5 destinations own surreal beauty on earth

Some parts of the Atacama desert never rain, while caves in Mexico are always wet and contain 50,000-year-old bacteria.

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Danakil pan basin, Ethiopia

Danakil pan basin, Ethiopia

This place is one of the hottest and harshest places in the world. The average temperature here is usually at 34.5 - 50 degrees C with countless sulfur springs, geysers, acid lakes ... The yellow, orange and green sediments formed by volcanic activity heat spring water, bring sulfur and iron to the upper surface. Photo: Robert Harding.
Danakil pan basin, Ethiopia
Although it is considered a "hell" on earth, the rare beauty of this land has attracted many adventurous groups to explore. For centuries, local residents have been manually extracting salt in the area and transported by camels. Photo: Wild Frontiers.

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Naica mine, Mexico

Located at a depth of 300 m underground, Naica mine in Mexico is filled with giant plaster crystals formed over tens of thousands of years. Some crystals are longer than 9 m, the widest part up to 4 m in diameter. The temperature in the cave is often at  55 degrees C, humidity 90 - 99% and natural light can not reach. This is said to be the ideal environment for crystals to grow but dangerous to humans. Photo: Carsten Peter.
Naica mine, Mexico
Anyone who enters the cave must wear a special cooling suit and the time limit is 45 minutes. In 2017, a NASA scientist announced the discovery of bacteria trapped in crystals and they were up to 50,000 years old. Currently, the cave is closed to tourists to limit the disturbance of the internal environment. Photo: Travel And Leisure.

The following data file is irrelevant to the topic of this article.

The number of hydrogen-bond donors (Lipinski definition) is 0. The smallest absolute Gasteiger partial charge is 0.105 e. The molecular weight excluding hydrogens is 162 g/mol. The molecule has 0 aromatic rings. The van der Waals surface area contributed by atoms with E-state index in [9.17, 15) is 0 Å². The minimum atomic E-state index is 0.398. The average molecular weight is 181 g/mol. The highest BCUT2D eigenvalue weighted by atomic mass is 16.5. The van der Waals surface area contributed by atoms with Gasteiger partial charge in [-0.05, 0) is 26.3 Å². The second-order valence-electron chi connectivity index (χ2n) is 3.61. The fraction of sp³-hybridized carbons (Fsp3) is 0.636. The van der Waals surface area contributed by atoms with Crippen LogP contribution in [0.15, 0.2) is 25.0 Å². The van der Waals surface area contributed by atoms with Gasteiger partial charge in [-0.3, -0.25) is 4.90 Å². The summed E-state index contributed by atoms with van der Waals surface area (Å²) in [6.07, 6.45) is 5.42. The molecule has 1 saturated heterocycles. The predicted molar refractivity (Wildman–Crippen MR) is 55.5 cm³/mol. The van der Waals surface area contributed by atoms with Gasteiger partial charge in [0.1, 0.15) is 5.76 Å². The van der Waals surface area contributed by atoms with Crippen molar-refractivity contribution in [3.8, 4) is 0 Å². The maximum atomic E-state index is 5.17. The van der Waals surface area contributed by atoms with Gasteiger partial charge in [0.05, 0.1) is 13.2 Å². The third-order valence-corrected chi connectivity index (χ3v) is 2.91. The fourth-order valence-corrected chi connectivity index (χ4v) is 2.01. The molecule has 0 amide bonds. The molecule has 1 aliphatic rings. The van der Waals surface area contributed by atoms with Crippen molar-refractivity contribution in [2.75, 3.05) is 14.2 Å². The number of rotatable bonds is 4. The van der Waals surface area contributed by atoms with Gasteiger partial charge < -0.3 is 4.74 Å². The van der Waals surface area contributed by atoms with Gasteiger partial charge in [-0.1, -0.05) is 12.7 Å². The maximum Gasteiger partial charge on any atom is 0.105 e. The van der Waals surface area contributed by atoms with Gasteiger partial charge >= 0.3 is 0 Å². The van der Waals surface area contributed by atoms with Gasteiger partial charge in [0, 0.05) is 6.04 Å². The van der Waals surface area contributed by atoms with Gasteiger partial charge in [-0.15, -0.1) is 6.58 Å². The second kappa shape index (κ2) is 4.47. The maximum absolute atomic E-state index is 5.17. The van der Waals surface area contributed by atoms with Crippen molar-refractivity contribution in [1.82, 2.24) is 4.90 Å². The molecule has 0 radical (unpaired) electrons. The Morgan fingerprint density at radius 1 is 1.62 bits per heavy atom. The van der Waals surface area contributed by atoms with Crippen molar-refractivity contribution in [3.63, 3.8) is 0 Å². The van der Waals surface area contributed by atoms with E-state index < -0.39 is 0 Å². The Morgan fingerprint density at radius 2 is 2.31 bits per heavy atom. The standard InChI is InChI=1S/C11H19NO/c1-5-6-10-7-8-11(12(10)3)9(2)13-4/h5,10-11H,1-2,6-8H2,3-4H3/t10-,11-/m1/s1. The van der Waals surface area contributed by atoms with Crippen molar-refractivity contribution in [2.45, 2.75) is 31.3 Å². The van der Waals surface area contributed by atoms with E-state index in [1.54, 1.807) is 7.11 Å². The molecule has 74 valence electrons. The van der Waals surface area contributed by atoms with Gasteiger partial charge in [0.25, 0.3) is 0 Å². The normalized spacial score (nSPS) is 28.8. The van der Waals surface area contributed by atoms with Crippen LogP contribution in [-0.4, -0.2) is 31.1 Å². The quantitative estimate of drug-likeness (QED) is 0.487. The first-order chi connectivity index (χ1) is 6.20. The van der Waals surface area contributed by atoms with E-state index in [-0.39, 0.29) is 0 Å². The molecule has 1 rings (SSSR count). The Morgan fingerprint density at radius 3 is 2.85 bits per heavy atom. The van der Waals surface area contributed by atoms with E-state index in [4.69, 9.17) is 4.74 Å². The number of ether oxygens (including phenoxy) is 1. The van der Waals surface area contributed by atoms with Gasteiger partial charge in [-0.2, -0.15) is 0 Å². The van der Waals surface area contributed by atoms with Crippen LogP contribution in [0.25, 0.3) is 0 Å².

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Salar de Uyuni, Bolivia

Salar de Uyuni, Bolivia

The largest salt field in the world has an area of over 10,000 km2. At some point of the year, nearby lakes overflow, creating a thin layer of water that transforms the surface of the salt fields into a giant mirror. Photo: Fodor Travel Guide.
Salar de Uyuni, Bolivia
Tourists can visit this place on day tours or self-discovery and overnight at the hotel made of salt, about 25 km from Uyuni. Photo: Brendan van Son.
Wadi Rum, Jordan

Wadi Rum, Jordan

With red sandstone cliffs, the Wadi Rum valley in southern Jordan is considered one of the strangest landscapes on the planet. In Arabic, the desert region is named "moon valley". Photo: Robert Harding.
Wadi Rum, Jordan
The site was chosen as the setting for Mars in the science fiction film The Martian, which premiered in 2015. It is also the place to discover human paintings and inscriptions from 12,000 years ago. Part of the valley has become a UNESCO world heritage site. Photo: HiConsumption.
Atacama Desert, Chile

Atacama Desert, Chile

It is one of the driest places on earth with an annual rainfall of only about 15 mm, even some places where it has never rained. Guinness records confirm this is the driest desert, with an area of more than 100,000 km2 and most of which is covered by rocky hills, red and orange sand. Photo: National Geographic.
Atacama Desert, Chile
It is also home to the night sky in the world, according to the Guardian, ideal for watching the galaxy, attracting millions of visitors. Chile's Atacama Desert is often used by many space research agencies to simulate the environment on Mars. Photo: Babak Tafreshi.

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